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KAI RYSSDAL: A very rough look at the calendar shows that we are now about four months into the subprime era. We've heard from Federal Reserve Chairman Ben Bernanke intermittently during that period. Mostly him telling us the crisis would be contained. That's proved not to be the case. So today the Fed Board of Governors endorsed some new rules to protect home buyers from shady lending practices. The proposed regulations are expected to apply to new loans from all kinds of lenders, not just banks. But critics are wondering where the Fed's been since August. From Washington, Marketplace's Nancy Marshall Genzer reports.
NANCY MARSHALL GENZER: In the Fed's brave new world, certain buyers would be able to pay off their loans early without facing a huge penalty, and they'd know exactly what they'd be paying in insurance and property taxes. Fed Chairman Ben Bernanke issued a statement saying, "Unfair practices have no place in our mortgage system." Brave words, but do they come too late?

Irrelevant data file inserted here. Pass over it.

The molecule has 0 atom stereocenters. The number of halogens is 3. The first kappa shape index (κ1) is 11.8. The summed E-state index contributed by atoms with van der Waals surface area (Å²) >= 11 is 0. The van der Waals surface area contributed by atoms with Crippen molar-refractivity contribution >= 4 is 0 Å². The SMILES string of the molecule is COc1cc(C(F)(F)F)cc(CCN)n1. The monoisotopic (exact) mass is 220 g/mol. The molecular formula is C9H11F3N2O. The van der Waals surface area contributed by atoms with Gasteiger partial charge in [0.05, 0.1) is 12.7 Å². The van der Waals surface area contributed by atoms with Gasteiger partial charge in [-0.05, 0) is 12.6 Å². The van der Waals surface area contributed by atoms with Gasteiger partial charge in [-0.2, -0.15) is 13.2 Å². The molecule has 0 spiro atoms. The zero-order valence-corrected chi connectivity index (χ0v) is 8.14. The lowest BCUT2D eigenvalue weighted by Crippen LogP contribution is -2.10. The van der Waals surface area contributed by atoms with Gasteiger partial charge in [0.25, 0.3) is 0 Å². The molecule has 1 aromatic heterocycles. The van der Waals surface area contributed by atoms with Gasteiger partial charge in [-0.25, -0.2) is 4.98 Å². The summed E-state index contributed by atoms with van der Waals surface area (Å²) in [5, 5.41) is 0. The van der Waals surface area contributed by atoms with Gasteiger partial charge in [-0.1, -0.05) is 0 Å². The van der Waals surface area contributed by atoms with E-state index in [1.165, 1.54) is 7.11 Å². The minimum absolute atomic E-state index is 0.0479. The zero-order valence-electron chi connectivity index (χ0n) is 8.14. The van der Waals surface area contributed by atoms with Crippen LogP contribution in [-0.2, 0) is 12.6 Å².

ELLEN SCHLOEMER: We think that the proposed rules by the Fed are somewhat disappointing.
Ellen Schloemer of the Center for Responsible Lending says the Fed should have stopped the subprime party much earlier.
SCHLOEMER: When the housing market is thriving, when house prices are going up, it's easy to plan for the good times. Unfortunately there were a lot of indicators of upcoming problems that I think it was just too convenient to ignore.
Schloemer says bills in Congress are tougher than the new Fed rules. Congress would empower borrowers to sue crooked lenders. But Former Fed economist Ken Kuttner says the Fed figured the subprime partiers didn't need a nanny.
KEN KUTTNER: The people doing this were all grown-ups. And the Fed's assumption was the people who were actually making these kinds of loans were in a better position to judge their quality than we are.
Fed defenders also say look at the result of the subprime bash -- more homeowners. But Schloemer warns there'll be a hangover.
SCHLOEMER: Long-term, we're going to find out that more people lost their home because of subprime loans than actually became first-time home buyers.
The public has two months to comment before the rules are finalized. That probably won't be a party for the Fed.
In Washington, I'm Nancy Marshall Genzer for Marketplace.